Are you one of the countless philanthropists taking on the ice-bucket challenge and donating to the ALS Association? The Catholic Church says you're doing it wrong.
The St. Louis Archdiocese has released a statement urging Catholics to donate to a research organization that doesn't support embryonic stem cell research.
"Not one to pour cold water on a fun fundraising idea, the Respect Life Office of the Archdiocese of St. Louis is asking people who are taking a popular 'ice-bucket challenge' to direct donations to an alternative source that funds morally acceptable research for a cure," says Joseph Kenny, a writer for the archdiocese, in the statement.
The ALS Association primarily uses adult stem cells in its research, but it is funding one study using embryonic stem cells use cells left over from in-vitro fertilization. The Catholic Church has long objected to using embryonic stem cells because, as the archdiocese puts it, "a human person -- an aborted baby -- must be destroyed to harvest his or her stem cells."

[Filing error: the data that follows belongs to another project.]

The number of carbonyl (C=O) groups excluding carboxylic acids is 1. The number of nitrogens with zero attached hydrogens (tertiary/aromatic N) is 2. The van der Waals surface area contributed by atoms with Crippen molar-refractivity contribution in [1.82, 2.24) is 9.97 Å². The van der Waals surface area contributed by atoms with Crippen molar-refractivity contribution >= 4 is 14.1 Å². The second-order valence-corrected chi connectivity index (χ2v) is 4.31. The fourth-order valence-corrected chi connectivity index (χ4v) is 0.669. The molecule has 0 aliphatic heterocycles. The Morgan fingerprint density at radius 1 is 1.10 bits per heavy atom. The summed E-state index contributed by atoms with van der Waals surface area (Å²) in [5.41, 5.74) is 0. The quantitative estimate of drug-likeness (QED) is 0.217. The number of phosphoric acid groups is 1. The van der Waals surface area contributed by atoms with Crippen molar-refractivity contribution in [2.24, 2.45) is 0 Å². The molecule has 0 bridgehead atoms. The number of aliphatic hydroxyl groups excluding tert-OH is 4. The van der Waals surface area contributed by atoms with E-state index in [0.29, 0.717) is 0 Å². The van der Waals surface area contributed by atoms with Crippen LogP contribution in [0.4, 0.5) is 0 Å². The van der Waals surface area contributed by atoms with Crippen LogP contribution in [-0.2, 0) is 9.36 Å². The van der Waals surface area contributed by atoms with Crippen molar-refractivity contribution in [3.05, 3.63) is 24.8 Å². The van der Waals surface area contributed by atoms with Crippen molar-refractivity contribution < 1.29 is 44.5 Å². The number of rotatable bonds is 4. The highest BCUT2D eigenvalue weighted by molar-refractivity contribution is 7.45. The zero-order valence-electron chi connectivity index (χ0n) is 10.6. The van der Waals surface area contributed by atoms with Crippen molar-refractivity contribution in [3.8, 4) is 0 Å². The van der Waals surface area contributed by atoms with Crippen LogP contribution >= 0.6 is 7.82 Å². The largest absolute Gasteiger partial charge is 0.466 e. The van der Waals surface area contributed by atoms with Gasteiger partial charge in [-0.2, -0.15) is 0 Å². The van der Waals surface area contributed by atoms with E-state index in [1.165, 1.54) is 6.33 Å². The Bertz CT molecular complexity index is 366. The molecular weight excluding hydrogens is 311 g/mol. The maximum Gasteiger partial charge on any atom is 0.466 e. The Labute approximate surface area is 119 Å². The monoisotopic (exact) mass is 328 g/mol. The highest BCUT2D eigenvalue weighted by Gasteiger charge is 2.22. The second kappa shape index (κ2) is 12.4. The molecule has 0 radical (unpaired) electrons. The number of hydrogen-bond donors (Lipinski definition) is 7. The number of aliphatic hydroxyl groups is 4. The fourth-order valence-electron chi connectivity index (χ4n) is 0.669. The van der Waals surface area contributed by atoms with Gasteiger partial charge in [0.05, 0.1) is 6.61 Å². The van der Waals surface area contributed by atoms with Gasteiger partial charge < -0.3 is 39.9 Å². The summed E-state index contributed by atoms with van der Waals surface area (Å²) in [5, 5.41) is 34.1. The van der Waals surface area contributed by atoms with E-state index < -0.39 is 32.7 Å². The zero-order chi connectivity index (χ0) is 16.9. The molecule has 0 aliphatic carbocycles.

The archdiocese isn't asking followers to refuse the ice-bucket challenge. Several Catholic school principals, the director of the archdiocesan vocation office, the superintendent of Catholic education and others in the church have subjected themselves to an icy dousing to raise money to fight ALS, also known as Lou Gehrig's Disease.
But instead of donating to the ALS Association, Catholic officials would rather you donate to the John Paul II Medical Research Institute in Iowa City, Iowa, which does not participate in embryonic stem cell research.
As of August 27, the ALS Association has raked in $94.3 million in donations from existing donors and 2.1 million new donors. Compare that to $2.7 million in donations in the same time period in 2013.
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